Christianity Brings Freedom from Ceremonial Laws

Christianity Brings Freedom from Ceremonial Laws

People must decide how to live and how to treat one another. The atheistic evolutionary system suggests that the only governing law is “survival of the fittest.” Writers like Ayn Rand espoused the idea that if we do what benefits us personally, the world will become a utopia. From a biblical standpoint, there are three systems of laws that answer the question of how we should live, and Christianity brings freedom from ceremonial laws.

Christianity is not a set of “thou shalt not” rules, but misconceptions abound because people don’t understand the difference between the Old and New testaments. The Old Testament emphasized ceremonial laws. Leviticus describes a rigid set of laws to follow. (See the first 13 verses of chapter 1.)

In the New Testament, Galatians 3:10-25 refers to this system as a “curse” because breaking one ceremonial law invalidates the whole system. Many people believe those ceremonial laws are binding today. However, Colossians 2:13-17 points out that Christ did away with the ceremonial laws. The New Testament does urge Christians to pray while allowing tremendous freedom as to how and when. Only communion and baptism could be considered ceremonial activities.

The second kind of law we all have to deal with is civil law. Deuteronomy 24 is an example of applying laws of that kind at the time of Moses. Civil laws have changed as culture has changed. Romans 13:1-7 tells Christians to obey civil law, but those laws can sometimes conflict with the third kind of law, which is moral law.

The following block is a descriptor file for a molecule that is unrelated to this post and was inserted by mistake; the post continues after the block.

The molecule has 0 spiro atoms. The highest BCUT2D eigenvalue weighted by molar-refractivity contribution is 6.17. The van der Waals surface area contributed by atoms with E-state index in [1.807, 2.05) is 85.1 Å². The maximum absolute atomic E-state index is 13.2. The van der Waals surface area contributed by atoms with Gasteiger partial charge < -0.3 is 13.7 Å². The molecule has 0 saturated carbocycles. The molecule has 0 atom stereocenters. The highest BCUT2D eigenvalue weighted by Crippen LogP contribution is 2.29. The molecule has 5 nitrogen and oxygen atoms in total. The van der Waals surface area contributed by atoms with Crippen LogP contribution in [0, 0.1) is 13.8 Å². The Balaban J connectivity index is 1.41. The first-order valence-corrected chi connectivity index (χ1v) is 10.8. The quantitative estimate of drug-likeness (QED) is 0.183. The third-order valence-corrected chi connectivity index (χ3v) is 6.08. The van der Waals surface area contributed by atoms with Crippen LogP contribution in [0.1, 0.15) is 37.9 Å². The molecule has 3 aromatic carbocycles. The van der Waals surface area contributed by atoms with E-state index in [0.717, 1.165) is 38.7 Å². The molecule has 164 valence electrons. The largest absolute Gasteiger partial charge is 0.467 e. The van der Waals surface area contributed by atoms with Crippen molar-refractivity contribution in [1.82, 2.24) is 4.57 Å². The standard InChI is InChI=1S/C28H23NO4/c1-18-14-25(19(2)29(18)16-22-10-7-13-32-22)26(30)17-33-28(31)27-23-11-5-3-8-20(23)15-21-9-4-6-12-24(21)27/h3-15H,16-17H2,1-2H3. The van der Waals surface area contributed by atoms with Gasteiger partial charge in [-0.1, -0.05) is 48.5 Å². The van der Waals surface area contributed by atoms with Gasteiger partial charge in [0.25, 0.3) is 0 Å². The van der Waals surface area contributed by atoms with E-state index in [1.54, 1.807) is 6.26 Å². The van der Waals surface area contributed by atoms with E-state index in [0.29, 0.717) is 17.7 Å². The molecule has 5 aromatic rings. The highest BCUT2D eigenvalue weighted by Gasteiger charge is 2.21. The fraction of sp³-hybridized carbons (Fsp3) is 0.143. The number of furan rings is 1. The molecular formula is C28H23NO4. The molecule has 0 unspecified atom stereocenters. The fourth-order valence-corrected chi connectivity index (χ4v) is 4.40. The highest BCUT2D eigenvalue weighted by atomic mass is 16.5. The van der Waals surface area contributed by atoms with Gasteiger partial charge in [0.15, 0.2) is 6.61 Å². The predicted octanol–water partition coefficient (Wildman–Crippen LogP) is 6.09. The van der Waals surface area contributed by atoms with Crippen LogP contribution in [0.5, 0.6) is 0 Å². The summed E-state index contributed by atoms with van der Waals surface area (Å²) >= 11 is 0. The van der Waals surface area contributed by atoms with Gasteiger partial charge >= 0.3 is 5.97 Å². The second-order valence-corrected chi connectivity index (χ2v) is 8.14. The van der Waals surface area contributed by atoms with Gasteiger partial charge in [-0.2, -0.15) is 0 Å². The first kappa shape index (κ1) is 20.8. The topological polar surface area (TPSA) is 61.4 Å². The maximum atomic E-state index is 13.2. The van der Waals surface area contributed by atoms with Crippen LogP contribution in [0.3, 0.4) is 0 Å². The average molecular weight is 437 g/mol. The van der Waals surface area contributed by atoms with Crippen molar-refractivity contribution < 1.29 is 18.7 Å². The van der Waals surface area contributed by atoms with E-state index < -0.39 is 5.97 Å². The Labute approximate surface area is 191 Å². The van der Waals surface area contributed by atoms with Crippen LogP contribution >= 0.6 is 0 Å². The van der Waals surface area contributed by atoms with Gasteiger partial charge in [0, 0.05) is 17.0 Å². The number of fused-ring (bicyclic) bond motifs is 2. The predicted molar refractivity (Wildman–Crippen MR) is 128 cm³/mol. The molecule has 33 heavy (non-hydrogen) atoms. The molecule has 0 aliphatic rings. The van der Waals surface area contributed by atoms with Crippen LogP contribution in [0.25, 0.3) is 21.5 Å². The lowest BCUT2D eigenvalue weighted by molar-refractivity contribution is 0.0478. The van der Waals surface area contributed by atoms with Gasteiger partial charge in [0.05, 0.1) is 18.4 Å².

The moral laws of the Old Testament were all repeated in the New Testament, but Christ gave us a way to successfully follow laws that benefit humans. The teachings of Christ deal with attitudes. Rather than just saying “do not murder,” Christ says “do not be angry” (Matthew 5:22). Rather than saying “do not commit adultery,” Christ says not to look on a person with sexual intent (Matthew 5:28).

Christianity brings freedom in many ways. That includes freedom from ceremony, power struggles, violence, racism, and gender issues. Christian faith also frees us from arranged marriages, religious taxes, and spending money on extravagant buildings, idols, or shrines. Yet, tragically, some have encumbered people with ceremonial laws and destructive civil laws in the name of Christianity. Jesus said, “You shall know the Truth, and the Truth shall make you free.” (John 8:32).

— John N. Clayton © 2022